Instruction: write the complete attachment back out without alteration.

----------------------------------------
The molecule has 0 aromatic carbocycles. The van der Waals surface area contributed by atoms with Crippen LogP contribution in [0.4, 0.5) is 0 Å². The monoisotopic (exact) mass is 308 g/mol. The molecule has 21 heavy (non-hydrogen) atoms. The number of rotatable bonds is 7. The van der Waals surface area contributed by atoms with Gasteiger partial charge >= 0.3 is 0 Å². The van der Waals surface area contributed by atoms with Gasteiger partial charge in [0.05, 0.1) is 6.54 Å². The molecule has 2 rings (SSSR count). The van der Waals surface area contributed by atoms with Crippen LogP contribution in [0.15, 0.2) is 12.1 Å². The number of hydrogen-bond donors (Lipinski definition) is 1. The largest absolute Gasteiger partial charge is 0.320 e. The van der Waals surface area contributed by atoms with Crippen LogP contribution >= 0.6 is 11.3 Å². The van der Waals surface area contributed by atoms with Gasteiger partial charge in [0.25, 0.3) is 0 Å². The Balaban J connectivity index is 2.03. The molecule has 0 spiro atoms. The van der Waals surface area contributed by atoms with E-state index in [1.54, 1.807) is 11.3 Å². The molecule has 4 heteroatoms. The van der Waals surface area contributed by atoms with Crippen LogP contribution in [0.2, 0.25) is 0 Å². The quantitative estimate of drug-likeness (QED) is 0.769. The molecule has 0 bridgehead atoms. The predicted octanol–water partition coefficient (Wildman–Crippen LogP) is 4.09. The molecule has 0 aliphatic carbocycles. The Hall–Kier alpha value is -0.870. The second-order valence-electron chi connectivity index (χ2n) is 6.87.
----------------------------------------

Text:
The molecule has 0 aromatic carbocycles. The van der Waals surface area contributed by atoms with Crippen LogP contribution in [0.4, 0.5) is 0 Å². The monoisotopic (exact) mass is 308 g/mol. The molecule has 21 heavy (non-hydrogen) atoms. The number of rotatable bonds is 7. The van der Waals surface area contributed by atoms with Gasteiger partial charge >= 0.3 is 0 Å². The van der Waals surface area contributed by atoms with Gasteiger partial charge in [0.05, 0.1) is 6.54 Å². The molecule has 2 rings (SSSR count). The van der Waals surface area contributed by atoms with Crippen LogP contribution in [0.15, 0.2) is 12.1 Å². The number of hydrogen-bond donors (Lipinski definition) is 1. The largest absolute Gasteiger partial charge is 0.320 e. The van der Waals surface area contributed by atoms with Crippen LogP contribution >= 0.6 is 11.3 Å². The van der Waals surface area contributed by atoms with Gasteiger partial charge in [0.25, 0.3) is 0 Å². The Balaban J connectivity index is 2.03. The molecule has 0 spiro atoms. The van der Waals surface area contributed by atoms with E-state index in [1.54, 1.807) is 11.3 Å². The molecule has 4 heteroatoms. The van der Waals surface area contributed by atoms with Crippen LogP contribution in [0.2, 0.25) is 0 Å². The quantitative estimate of drug-likeness (QED) is 0.769. The molecule has 0 bridgehead atoms. The predicted octanol–water partition coefficient (Wildman–Crippen LogP) is 4.09. The molecule has 0 aliphatic carbocycles. The Hall–Kier alpha value is -0.870. The second-order valence-electron chi connectivity index (χ2n) is 6.87.